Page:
APICS CEO Abe Eshkenazi, CSCP, CPA, CAE |   2014 | 0 | 0
Tuesday’s World Cup match may have left Brazil’s players and fans reeling, but soccer (football) enthusiasts around the world will huddle up around televisions Sunday for the World Cup final match between Germany and Argentina. All the hype has made me a soccer fan, but as a supply chain professional I started to wonder: Where do these soccer balls come from? Sialkot, Pakistan, it turns out, is where 40 percent of the world’s soccer balls are produced.
A recent article in the Atlantic reports that more than 100 companies manufacture soccer balls in Sialkot, a city of 1.6 million residents. Researchers from Yale, Columbia, and Lahore School of Economics looked to these soccer ball producers to study technology adoption, specifically via worker acceptance of a new process that would change the arrangement of pentagons on the sheets of artificial leather to reduce waste.
“They introduced it to a control group of firms,” Joe Pinsker writes. “They waited. But after 15 months, only 5 of the 35 factories in the control group adopted the technology—a rate the working paper calls ‘puzzlingly low.’”
When the researchers further examined the situation, they found one company that adopted the technology paid its workers by the hour, while many other companies paid workers by the piece. “The researchers hypothesized that a worker paid per ball might be resistant to trying out a new technology because, in the short run, as they were learning to use it, it would slow down their productivity and decrease their earnings.”
To encourage adoption, the firms offered workers one month of extra wages if they agreed to learn and use the new cutting technology. By offering this relatively inexpensive incentive, researchers saw the adoption rate jump from 16 percent to 48 percent. They emphasize that it’s not as simple as paying workers hourly versus by the piece. Instead, “the general lesson is that workers have to share in the gains for innovation to be successful,” says Eric Verhoogen, a Columbia professor and an author of the study, in the Atlantic article. “There’s a ton of knowledge out there that’s being wasted because workers don’t have any incentive to share it.”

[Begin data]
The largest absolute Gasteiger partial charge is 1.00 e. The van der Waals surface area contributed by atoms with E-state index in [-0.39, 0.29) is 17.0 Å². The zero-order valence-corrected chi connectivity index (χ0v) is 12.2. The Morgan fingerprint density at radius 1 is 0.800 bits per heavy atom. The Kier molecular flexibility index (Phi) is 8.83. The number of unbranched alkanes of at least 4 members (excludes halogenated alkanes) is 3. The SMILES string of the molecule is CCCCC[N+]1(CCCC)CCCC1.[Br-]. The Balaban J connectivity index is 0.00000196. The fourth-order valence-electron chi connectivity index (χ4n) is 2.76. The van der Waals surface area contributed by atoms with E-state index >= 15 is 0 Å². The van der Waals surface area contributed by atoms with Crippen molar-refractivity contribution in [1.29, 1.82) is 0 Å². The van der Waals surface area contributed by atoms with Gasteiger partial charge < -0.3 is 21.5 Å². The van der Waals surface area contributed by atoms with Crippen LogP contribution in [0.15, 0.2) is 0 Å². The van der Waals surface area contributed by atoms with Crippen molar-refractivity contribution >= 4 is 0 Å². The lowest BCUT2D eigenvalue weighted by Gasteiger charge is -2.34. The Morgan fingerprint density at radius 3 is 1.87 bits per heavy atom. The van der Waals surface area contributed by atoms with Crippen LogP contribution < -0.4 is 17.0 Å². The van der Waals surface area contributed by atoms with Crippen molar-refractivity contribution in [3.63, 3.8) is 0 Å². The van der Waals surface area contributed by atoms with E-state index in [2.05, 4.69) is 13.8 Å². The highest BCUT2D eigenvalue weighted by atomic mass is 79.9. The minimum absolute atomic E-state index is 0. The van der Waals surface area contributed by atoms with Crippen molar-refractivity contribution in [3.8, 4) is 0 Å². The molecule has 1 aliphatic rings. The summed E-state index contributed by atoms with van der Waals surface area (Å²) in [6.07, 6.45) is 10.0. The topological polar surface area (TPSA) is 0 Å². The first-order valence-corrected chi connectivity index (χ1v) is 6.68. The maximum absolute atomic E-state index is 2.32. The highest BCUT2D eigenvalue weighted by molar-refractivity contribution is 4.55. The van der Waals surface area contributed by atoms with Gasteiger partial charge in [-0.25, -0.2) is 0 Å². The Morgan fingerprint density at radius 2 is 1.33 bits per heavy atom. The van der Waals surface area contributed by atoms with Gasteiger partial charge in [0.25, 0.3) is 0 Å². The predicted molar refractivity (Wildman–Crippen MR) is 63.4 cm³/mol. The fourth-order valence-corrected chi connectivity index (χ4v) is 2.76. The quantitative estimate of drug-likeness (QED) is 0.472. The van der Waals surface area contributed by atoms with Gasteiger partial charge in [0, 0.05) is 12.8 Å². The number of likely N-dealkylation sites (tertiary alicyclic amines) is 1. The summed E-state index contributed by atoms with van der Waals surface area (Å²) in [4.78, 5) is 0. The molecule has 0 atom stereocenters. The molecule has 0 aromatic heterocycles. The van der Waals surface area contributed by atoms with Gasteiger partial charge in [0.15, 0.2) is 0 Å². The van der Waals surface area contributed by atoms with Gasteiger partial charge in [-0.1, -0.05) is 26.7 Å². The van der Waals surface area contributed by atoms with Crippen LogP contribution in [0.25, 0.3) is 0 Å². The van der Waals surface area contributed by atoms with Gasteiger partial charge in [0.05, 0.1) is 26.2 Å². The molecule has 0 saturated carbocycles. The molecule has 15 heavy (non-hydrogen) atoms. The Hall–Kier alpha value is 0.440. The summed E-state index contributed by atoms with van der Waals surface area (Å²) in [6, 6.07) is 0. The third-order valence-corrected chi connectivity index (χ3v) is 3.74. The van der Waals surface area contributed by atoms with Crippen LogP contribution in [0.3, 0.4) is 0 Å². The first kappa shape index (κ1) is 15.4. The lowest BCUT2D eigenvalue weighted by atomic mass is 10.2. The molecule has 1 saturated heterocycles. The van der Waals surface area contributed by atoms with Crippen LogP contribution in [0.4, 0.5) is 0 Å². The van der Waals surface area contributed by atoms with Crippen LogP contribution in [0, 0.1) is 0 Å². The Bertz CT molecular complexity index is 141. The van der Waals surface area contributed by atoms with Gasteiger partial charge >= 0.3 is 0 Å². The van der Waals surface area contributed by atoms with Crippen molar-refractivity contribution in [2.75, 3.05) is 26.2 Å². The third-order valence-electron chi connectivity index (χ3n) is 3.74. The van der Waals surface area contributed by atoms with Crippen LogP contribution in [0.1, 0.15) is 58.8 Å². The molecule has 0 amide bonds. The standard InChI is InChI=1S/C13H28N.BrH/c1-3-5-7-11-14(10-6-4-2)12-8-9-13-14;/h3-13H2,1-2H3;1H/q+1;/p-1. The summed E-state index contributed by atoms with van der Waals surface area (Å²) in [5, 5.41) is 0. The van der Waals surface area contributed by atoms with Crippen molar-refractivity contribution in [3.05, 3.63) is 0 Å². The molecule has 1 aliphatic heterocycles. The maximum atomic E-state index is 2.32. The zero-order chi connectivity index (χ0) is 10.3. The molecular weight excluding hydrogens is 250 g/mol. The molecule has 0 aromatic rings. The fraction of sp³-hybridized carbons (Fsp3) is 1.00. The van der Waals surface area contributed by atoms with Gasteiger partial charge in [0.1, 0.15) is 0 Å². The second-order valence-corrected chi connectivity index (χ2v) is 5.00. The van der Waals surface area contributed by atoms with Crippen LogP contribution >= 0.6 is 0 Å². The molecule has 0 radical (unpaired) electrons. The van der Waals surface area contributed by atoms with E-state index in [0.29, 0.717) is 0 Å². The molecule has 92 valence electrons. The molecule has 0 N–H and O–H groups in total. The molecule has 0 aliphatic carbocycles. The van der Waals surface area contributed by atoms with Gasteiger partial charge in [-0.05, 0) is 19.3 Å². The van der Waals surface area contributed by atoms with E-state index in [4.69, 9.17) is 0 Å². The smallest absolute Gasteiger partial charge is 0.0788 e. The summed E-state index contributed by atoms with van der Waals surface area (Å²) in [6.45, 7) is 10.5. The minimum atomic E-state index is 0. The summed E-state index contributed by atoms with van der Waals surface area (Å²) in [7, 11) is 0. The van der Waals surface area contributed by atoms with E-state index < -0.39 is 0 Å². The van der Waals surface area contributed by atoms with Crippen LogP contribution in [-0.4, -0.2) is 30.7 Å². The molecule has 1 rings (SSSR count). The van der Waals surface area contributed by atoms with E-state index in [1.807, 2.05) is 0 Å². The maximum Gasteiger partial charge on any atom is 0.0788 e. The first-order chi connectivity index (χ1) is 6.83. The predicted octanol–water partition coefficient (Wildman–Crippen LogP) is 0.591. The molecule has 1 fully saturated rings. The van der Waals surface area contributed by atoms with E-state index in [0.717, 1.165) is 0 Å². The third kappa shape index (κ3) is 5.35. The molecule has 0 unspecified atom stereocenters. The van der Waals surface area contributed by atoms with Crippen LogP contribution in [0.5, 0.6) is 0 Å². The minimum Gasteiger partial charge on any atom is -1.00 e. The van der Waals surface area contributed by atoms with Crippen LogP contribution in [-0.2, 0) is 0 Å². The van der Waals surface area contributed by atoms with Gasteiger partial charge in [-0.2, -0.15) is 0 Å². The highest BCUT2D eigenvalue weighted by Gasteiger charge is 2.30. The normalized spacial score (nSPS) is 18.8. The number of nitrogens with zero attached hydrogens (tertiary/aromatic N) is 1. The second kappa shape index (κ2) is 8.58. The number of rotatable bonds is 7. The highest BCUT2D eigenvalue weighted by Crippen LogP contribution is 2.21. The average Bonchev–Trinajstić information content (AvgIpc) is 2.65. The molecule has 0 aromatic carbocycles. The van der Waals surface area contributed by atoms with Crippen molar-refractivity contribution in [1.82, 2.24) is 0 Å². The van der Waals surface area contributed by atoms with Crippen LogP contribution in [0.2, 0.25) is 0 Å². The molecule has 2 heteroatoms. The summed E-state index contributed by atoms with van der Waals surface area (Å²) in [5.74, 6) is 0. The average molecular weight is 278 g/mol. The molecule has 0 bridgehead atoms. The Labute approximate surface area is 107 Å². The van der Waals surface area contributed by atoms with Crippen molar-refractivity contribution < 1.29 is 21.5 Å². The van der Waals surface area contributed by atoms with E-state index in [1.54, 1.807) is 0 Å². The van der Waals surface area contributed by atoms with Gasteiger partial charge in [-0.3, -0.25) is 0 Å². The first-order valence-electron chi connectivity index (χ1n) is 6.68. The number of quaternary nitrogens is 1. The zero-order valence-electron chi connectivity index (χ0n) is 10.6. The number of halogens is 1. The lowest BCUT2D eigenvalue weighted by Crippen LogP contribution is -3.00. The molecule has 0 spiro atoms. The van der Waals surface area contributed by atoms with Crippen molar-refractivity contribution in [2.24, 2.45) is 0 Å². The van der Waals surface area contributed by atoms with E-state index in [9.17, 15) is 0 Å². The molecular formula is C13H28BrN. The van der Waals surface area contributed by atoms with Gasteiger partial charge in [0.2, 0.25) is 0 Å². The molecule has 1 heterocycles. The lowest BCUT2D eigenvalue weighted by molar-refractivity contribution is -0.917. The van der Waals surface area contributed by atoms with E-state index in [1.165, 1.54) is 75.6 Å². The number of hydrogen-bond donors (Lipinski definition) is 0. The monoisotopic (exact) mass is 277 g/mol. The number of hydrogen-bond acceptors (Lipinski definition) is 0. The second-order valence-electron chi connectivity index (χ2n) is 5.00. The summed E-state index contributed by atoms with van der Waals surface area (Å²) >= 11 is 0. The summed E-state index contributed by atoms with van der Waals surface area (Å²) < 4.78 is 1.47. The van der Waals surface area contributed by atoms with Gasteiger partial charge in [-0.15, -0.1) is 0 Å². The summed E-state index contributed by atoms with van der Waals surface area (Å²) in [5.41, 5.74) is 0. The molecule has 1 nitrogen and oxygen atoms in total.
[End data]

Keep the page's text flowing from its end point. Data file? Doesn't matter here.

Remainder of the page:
While supply chain and operations management professionals might be far from the types of workers described in the Atlantic article, the idea of encouraging innovation can extend up and down the organizational chart and value chain.
For example, consider what former Apple designer and user-experience evangelist Mark Kawano describes in the July/August issue of Fast Company. He says the first myth about the company is that it has the best designers. “It’s actually the engineering culture and the way the organization is structured to appreciate and support design,” Kawano says. “Everybody there is thinking about it. And that’s what makes everything about the products so much better.” In short: The culture ensures that designers don’t have to fight to be heard.
Innovation, and more specifically supply chain innovation, is something I write about often in Supply Chain Management Now. Here we are taking a few steps back to consider business innovation as a whole. Now think about how the examples presented here can apply to your business unit. Have you fostered an environment that is open to new, innovative ideas? If not, where do you start?
APICS is the leading professional association for supply chain and operations management and the premier provider of research, education, and certification programs in the field. From one-day seminars and workshops all the way through APICS Certified in Production and Inventory Management and Certified Supply Chain Professional designations, APICS has the resources you need to build knowledge that fosters innovation. Visit apics.org today to see how APICS can help you.